gar'-d'-n (gan, gannah, ginnah; kepos):
The Arabic jannah (diminutive, jannainah), like the Hebrew gannah, literally, "a covered or hidden place," denotes in the mind of the dweller in the East something more than the ordinary garden. Gardens in Biblical times, such as are frequently referred to in Semitic literature, were usually walled enclosures, as the name indicates (Lamentations 2:6 the American Revised Version, margin), in which there were paths winding in and out among shade and fruit trees, canals of running water, fountains, sweet-smelling herbs, aromatic blossoms and convenient arbors in which to sit and enjoy the effect. These gardens are mentioned in Genesis 2 and Genesis 3; 13:10; Song of Solomon 4:12-16; Ecclesiastes 2:5,6; Ezekiel 28:13; 31:8,9; 36:35; Joel 2:3. Ancient Babylonian, Assyrian and Egyptian records show the fondness of the rulers of these countries for gardens laid out on a grand scale and planted with the rarest trees and plants. The drawings made by the ancients of their gardens leave no doubt about their general features and their correspondence with Biblical gardens. The Persian word pardec (paradeisos) appears in the later Hebrew writings to denote more extensive gardens or parks. It is translated "orchards" in Ecclesiastes 2:5 the King James Version; Song of Solomon 4:13.
Such gardens are still common throughout the Levant. They are usually situated on the outskirts of a city (compare John 18:1,26; 19:41), except in the case of the more pretentious estates of rich pashas or of the government seats (compare 2 Kings 21:18; Esther 1:5; 7:7,8; Nehemiah 3:15; 2 Kings 25:4; Jeremiah 39:4; 52:7). They are enclosed with walls of mud blocks, as in Damascus, or stone walls capped with thorns, or with hedges of thorny bushes (compare Lamentations 2:6 the American Revised Version, margin), or prickly pear. In nearly treeless countries, where there is no rain during 4 or 5 months, at least, of the year, the gardens are often the only spots where trees and other vegetation can flourish, and here the existence of vegetation depends upon the water supply, brought in canals from streams, or raised from wells by more or less crude lifting machines (compare Numbers 24:7). Such references as Genesis 2:10; Numbers 24:6; Deuteronomy 11:10; Isaiah 1:30; 58:11; Song of Solomon 4:15 indicate that in ancient times they were as dependent upon irrigation in Biblical lands as at present. The planning of their gardens so as to utilize the water supplies has become instinctive with the inhabitants of Palestine and Syria. The writer has seen a group of young Arab boys modeling a garden out of mud and conducting water to irrigate it by channels from a nearby canal, in a manner that a modern engineer would admire. Gardens are cultivated, not only for their fruits and herbs (compare Song of Solomon 6:11; Isaiah 1:8; 1 Kings 21:2) and shade (compare Song of Solomon 6:11; Luke 13:19), but they are planned to serve as dwelling-places during the summer time when the houses are hot and stuffy. That this was an ancient practice is indicated by Song of Solomon 5:2; 6:2; 8:13. A shaded garden, the air laden with the ethereal perfumes of fruits and flowers, accompanied by the music of running water, a couch on which to sit or recline, suggest a condition of bliss dear to the Oriental. Only one who has traveled for days in a dry, glaring desert country and has come upon a spot like the gardens of such a city as Damascus, can realize how near like paradise these gardens can appear. Mohammed pictured such a place as the future abode of his followers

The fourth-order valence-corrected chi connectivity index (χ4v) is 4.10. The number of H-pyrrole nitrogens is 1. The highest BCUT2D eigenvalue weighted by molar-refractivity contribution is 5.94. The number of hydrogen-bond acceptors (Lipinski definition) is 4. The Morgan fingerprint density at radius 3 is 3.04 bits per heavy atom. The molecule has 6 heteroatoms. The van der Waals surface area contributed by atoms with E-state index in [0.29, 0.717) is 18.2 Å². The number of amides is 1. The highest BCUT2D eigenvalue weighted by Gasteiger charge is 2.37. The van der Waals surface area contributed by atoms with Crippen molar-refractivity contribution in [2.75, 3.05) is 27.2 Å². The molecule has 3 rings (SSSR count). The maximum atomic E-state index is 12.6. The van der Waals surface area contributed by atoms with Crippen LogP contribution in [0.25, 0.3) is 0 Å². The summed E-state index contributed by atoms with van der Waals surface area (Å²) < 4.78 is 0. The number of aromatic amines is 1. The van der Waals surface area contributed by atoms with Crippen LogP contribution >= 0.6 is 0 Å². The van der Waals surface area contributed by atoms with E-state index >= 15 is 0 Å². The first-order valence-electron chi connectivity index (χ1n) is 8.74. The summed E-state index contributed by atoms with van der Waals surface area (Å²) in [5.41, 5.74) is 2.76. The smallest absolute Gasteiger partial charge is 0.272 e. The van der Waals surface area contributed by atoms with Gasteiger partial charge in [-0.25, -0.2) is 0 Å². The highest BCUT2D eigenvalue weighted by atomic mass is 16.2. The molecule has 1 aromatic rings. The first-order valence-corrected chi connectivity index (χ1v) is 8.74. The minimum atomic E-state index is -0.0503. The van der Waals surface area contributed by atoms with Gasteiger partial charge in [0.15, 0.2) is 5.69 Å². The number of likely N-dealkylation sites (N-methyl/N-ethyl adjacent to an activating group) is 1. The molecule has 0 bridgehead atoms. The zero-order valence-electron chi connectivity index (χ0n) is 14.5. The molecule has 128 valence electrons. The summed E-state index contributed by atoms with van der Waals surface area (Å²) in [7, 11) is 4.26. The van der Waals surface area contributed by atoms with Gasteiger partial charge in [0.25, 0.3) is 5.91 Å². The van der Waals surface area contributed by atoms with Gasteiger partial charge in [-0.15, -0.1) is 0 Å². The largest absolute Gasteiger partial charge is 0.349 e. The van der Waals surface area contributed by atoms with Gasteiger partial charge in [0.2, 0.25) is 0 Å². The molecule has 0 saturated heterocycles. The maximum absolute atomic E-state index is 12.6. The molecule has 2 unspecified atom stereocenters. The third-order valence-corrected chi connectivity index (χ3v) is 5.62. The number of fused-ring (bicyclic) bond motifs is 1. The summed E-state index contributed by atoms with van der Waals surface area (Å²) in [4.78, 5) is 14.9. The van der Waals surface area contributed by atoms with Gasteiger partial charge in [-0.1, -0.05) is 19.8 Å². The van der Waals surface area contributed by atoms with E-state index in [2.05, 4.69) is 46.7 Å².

No doubt the remembrances of his visit to Damascus were fresh in his mind when he wrote. El-Jannah is used by the Moslems to signify the "paradise of the faithful."
The destruction of gardens typified desolation (Amos 4:9); on the other hand, fruitful gardens figured prosperity (Numbers 24:6; Job 8:16; Isaiah 51:3; 58:11; 61:11; Jeremiah 29:5,28; 31:12; Amos 9:14).
James A. Patch
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